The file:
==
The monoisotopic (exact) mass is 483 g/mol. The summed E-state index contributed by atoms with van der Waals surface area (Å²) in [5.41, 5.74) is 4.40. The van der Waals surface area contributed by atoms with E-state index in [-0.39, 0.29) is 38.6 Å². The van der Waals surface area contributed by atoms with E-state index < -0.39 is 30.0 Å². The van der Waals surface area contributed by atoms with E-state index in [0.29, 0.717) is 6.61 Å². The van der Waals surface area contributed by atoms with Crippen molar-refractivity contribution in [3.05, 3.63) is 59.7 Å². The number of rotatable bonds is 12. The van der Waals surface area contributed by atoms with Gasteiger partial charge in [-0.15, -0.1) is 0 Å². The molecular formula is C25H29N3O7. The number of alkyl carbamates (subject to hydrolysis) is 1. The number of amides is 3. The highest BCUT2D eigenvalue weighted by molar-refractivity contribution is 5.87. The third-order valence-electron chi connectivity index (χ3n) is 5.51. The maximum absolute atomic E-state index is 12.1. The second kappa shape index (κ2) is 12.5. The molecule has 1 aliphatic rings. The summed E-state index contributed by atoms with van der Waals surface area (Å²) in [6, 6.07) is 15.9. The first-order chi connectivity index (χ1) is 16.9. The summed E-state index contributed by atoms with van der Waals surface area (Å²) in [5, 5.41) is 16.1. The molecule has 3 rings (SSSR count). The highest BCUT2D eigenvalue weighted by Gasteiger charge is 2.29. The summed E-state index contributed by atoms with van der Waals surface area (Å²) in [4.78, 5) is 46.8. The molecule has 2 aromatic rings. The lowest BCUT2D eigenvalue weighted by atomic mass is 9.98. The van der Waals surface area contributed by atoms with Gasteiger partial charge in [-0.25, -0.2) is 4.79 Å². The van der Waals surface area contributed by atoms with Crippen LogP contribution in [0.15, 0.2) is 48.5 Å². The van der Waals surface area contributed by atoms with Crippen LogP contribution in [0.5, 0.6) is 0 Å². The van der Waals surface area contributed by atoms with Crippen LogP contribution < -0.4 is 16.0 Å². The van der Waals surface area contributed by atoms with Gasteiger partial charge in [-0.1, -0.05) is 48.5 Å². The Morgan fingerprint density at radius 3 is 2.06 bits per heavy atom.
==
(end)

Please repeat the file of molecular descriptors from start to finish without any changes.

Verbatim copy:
The monoisotopic (exact) mass is 483 g/mol. The summed E-state index contributed by atoms with van der Waals surface area (Å²) in [5.41, 5.74) is 4.40. The van der Waals surface area contributed by atoms with E-state index in [-0.39, 0.29) is 38.6 Å². The van der Waals surface area contributed by atoms with E-state index < -0.39 is 30.0 Å². The van der Waals surface area contributed by atoms with E-state index in [0.29, 0.717) is 6.61 Å². The van der Waals surface area contributed by atoms with Crippen molar-refractivity contribution in [3.05, 3.63) is 59.7 Å². The number of rotatable bonds is 12. The van der Waals surface area contributed by atoms with Gasteiger partial charge in [-0.15, -0.1) is 0 Å². The molecular formula is C25H29N3O7. The number of alkyl carbamates (subject to hydrolysis) is 1. The number of amides is 3. The highest BCUT2D eigenvalue weighted by molar-refractivity contribution is 5.87. The third-order valence-electron chi connectivity index (χ3n) is 5.51. The maximum absolute atomic E-state index is 12.1. The second kappa shape index (κ2) is 12.5. The molecule has 1 aliphatic rings. The summed E-state index contributed by atoms with van der Waals surface area (Å²) in [6, 6.07) is 15.9. The first-order chi connectivity index (χ1) is 16.9. The summed E-state index contributed by atoms with van der Waals surface area (Å²) in [5, 5.41) is 16.1. The molecule has 3 rings (SSSR count). The highest BCUT2D eigenvalue weighted by Gasteiger charge is 2.29. The summed E-state index contributed by atoms with van der Waals surface area (Å²) in [4.78, 5) is 46.8. The molecule has 2 aromatic rings. The lowest BCUT2D eigenvalue weighted by atomic mass is 9.98. The van der Waals surface area contributed by atoms with Gasteiger partial charge in [-0.25, -0.2) is 4.79 Å². The van der Waals surface area contributed by atoms with Crippen LogP contribution in [0.15, 0.2) is 48.5 Å². The van der Waals surface area contributed by atoms with Crippen LogP contribution in [0.5, 0.6) is 0 Å². The van der Waals surface area contributed by atoms with Crippen LogP contribution < -0.4 is 16.0 Å². The van der Waals surface area contributed by atoms with Gasteiger partial charge in [-0.1, -0.05) is 48.5 Å². The Morgan fingerprint density at radius 3 is 2.06 bits per heavy atom.